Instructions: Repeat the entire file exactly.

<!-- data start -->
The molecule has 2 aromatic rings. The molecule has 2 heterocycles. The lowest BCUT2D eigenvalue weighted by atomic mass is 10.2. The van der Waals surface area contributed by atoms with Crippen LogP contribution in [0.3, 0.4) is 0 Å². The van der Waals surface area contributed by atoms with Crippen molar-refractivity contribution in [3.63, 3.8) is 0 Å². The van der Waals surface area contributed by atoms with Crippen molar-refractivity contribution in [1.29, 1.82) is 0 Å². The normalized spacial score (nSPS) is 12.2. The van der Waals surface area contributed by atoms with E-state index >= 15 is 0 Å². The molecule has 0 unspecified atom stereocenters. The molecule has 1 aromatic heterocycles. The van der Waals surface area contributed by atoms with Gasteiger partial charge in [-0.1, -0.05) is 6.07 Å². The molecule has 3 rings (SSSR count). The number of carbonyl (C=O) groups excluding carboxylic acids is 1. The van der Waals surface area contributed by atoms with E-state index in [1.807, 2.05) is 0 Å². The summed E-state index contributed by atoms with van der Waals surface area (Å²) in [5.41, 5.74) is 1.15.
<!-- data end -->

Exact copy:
The molecule has 2 aromatic rings. The molecule has 2 heterocycles. The lowest BCUT2D eigenvalue weighted by atomic mass is 10.2. The van der Waals surface area contributed by atoms with Crippen LogP contribution in [0.3, 0.4) is 0 Å². The van der Waals surface area contributed by atoms with Crippen molar-refractivity contribution in [3.63, 3.8) is 0 Å². The van der Waals surface area contributed by atoms with Crippen molar-refractivity contribution in [1.29, 1.82) is 0 Å². The normalized spacial score (nSPS) is 12.2. The van der Waals surface area contributed by atoms with E-state index >= 15 is 0 Å². The molecule has 0 unspecified atom stereocenters. The molecule has 1 aromatic heterocycles. The van der Waals surface area contributed by atoms with Gasteiger partial charge in [-0.1, -0.05) is 6.07 Å². The molecule has 3 rings (SSSR count). The number of carbonyl (C=O) groups excluding carboxylic acids is 1. The van der Waals surface area contributed by atoms with E-state index in [1.807, 2.05) is 0 Å². The summed E-state index contributed by atoms with van der Waals surface area (Å²) in [5.41, 5.74) is 1.15.